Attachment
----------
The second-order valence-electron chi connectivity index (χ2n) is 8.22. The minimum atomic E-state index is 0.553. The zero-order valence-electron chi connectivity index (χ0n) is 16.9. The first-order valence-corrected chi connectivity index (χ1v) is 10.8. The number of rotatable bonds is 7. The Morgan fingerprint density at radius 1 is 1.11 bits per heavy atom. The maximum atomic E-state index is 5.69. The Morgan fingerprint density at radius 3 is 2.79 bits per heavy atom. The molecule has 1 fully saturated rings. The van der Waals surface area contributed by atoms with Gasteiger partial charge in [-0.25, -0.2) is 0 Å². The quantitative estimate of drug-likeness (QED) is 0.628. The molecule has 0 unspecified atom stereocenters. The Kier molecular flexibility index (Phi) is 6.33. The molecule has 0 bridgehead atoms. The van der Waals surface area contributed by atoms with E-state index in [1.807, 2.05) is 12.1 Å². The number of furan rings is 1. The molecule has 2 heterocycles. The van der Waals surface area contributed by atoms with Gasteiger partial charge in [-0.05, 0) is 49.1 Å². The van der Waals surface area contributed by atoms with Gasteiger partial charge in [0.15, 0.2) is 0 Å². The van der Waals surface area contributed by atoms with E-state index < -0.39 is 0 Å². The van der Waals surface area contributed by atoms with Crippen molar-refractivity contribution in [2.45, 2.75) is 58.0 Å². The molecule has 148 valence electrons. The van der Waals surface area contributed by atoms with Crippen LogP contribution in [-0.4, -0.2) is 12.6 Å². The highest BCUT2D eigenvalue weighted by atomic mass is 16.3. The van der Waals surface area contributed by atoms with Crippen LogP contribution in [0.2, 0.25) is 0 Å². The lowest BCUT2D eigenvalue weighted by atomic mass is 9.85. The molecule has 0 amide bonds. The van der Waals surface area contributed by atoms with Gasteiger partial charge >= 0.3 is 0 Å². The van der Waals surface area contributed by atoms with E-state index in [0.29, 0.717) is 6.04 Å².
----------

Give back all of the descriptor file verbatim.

The second-order valence-electron chi connectivity index (χ2n) is 8.22. The minimum atomic E-state index is 0.553. The zero-order valence-electron chi connectivity index (χ0n) is 16.9. The first-order valence-corrected chi connectivity index (χ1v) is 10.8. The number of rotatable bonds is 7. The Morgan fingerprint density at radius 1 is 1.11 bits per heavy atom. The maximum atomic E-state index is 5.69. The Morgan fingerprint density at radius 3 is 2.79 bits per heavy atom. The molecule has 1 fully saturated rings. The van der Waals surface area contributed by atoms with Gasteiger partial charge in [-0.25, -0.2) is 0 Å². The quantitative estimate of drug-likeness (QED) is 0.628. The molecule has 0 unspecified atom stereocenters. The Kier molecular flexibility index (Phi) is 6.33. The molecule has 0 bridgehead atoms. The van der Waals surface area contributed by atoms with E-state index in [1.807, 2.05) is 12.1 Å². The number of furan rings is 1. The molecule has 2 heterocycles. The van der Waals surface area contributed by atoms with Gasteiger partial charge in [-0.05, 0) is 49.1 Å². The van der Waals surface area contributed by atoms with Gasteiger partial charge in [0.15, 0.2) is 0 Å². The van der Waals surface area contributed by atoms with E-state index < -0.39 is 0 Å². The van der Waals surface area contributed by atoms with Crippen molar-refractivity contribution in [2.45, 2.75) is 58.0 Å². The molecule has 148 valence electrons. The van der Waals surface area contributed by atoms with Crippen LogP contribution in [-0.4, -0.2) is 12.6 Å². The highest BCUT2D eigenvalue weighted by atomic mass is 16.3. The van der Waals surface area contributed by atoms with Crippen LogP contribution in [0.2, 0.25) is 0 Å². The lowest BCUT2D eigenvalue weighted by atomic mass is 9.85. The molecule has 0 amide bonds. The van der Waals surface area contributed by atoms with Gasteiger partial charge >= 0.3 is 0 Å². The van der Waals surface area contributed by atoms with E-state index in [0.29, 0.717) is 6.04 Å².